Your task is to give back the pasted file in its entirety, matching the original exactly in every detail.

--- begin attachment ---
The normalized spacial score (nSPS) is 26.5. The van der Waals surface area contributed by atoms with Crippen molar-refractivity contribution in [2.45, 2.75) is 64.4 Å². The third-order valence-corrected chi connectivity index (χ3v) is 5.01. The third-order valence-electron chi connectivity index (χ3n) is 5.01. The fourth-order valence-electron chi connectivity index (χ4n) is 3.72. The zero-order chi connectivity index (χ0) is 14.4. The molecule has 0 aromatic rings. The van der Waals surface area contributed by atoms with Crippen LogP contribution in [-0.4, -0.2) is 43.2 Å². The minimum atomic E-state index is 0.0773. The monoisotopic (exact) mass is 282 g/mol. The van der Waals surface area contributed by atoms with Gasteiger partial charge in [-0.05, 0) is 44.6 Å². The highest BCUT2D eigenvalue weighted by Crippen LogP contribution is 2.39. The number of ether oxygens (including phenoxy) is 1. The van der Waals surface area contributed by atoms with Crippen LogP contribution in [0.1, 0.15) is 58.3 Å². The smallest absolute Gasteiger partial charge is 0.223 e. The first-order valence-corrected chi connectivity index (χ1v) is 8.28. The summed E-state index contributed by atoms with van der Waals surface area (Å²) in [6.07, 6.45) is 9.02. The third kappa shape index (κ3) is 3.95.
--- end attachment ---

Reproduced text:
The normalized spacial score (nSPS) is 26.5. The van der Waals surface area contributed by atoms with Crippen molar-refractivity contribution in [2.45, 2.75) is 64.4 Å². The third-order valence-corrected chi connectivity index (χ3v) is 5.01. The third-order valence-electron chi connectivity index (χ3n) is 5.01. The fourth-order valence-electron chi connectivity index (χ4n) is 3.72. The zero-order chi connectivity index (χ0) is 14.4. The molecule has 0 aromatic rings. The van der Waals surface area contributed by atoms with Crippen LogP contribution in [-0.4, -0.2) is 43.2 Å². The minimum atomic E-state index is 0.0773. The monoisotopic (exact) mass is 282 g/mol. The van der Waals surface area contributed by atoms with Gasteiger partial charge in [-0.05, 0) is 44.6 Å². The highest BCUT2D eigenvalue weighted by Crippen LogP contribution is 2.39. The number of ether oxygens (including phenoxy) is 1. The van der Waals surface area contributed by atoms with Crippen LogP contribution in [0.1, 0.15) is 58.3 Å². The smallest absolute Gasteiger partial charge is 0.223 e. The first-order valence-corrected chi connectivity index (χ1v) is 8.28. The summed E-state index contributed by atoms with van der Waals surface area (Å²) in [6.07, 6.45) is 9.02. The third kappa shape index (κ3) is 3.95.